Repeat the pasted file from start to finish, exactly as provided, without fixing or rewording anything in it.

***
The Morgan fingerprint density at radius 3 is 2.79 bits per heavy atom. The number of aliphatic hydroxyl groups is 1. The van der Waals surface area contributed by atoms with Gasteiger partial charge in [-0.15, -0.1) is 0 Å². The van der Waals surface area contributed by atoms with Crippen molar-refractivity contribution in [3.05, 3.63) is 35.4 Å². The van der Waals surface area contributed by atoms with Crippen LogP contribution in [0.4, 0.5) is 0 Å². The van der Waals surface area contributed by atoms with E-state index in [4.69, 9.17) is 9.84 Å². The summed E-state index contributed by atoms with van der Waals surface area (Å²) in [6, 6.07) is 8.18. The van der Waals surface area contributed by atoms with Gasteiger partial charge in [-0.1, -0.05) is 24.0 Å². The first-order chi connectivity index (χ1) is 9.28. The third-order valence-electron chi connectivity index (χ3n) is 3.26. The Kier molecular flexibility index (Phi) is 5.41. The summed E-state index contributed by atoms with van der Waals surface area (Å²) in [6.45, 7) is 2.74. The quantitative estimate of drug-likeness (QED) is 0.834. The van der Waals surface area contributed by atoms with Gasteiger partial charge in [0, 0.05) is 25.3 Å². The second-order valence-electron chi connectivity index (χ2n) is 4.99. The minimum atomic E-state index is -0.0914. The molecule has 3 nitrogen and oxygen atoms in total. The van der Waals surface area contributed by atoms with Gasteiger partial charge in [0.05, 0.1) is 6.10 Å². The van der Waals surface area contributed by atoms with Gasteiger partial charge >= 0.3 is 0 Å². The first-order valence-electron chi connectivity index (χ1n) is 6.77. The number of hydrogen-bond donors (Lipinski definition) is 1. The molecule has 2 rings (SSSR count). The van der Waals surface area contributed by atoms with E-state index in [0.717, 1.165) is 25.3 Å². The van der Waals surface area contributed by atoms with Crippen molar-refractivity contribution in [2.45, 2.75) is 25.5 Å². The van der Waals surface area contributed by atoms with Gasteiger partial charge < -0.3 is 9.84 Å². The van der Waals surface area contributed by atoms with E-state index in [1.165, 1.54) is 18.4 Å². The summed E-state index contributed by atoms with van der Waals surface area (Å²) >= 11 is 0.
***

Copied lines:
The Morgan fingerprint density at radius 3 is 2.79 bits per heavy atom. The number of aliphatic hydroxyl groups is 1. The van der Waals surface area contributed by atoms with Gasteiger partial charge in [-0.15, -0.1) is 0 Å². The van der Waals surface area contributed by atoms with Crippen molar-refractivity contribution in [3.05, 3.63) is 35.4 Å². The van der Waals surface area contributed by atoms with Crippen LogP contribution in [0.4, 0.5) is 0 Å². The van der Waals surface area contributed by atoms with E-state index in [4.69, 9.17) is 9.84 Å². The summed E-state index contributed by atoms with van der Waals surface area (Å²) in [6, 6.07) is 8.18. The van der Waals surface area contributed by atoms with Gasteiger partial charge in [-0.1, -0.05) is 24.0 Å². The first-order chi connectivity index (χ1) is 9.28. The third-order valence-electron chi connectivity index (χ3n) is 3.26. The Kier molecular flexibility index (Phi) is 5.41. The summed E-state index contributed by atoms with van der Waals surface area (Å²) in [6.45, 7) is 2.74. The quantitative estimate of drug-likeness (QED) is 0.834. The van der Waals surface area contributed by atoms with Gasteiger partial charge in [0, 0.05) is 25.3 Å². The second-order valence-electron chi connectivity index (χ2n) is 4.99. The minimum atomic E-state index is -0.0914. The molecule has 3 nitrogen and oxygen atoms in total. The van der Waals surface area contributed by atoms with Gasteiger partial charge in [0.05, 0.1) is 6.10 Å². The van der Waals surface area contributed by atoms with Gasteiger partial charge >= 0.3 is 0 Å². The first-order valence-electron chi connectivity index (χ1n) is 6.77. The number of hydrogen-bond donors (Lipinski definition) is 1. The molecule has 2 rings (SSSR count). The van der Waals surface area contributed by atoms with E-state index in [0.717, 1.165) is 25.3 Å². The van der Waals surface area contributed by atoms with Crippen molar-refractivity contribution in [2.45, 2.75) is 25.5 Å². The van der Waals surface area contributed by atoms with Gasteiger partial charge < -0.3 is 9.84 Å². The van der Waals surface area contributed by atoms with E-state index in [1.165, 1.54) is 18.4 Å². The summed E-state index contributed by atoms with van der Waals surface area (Å²) >= 11 is 0.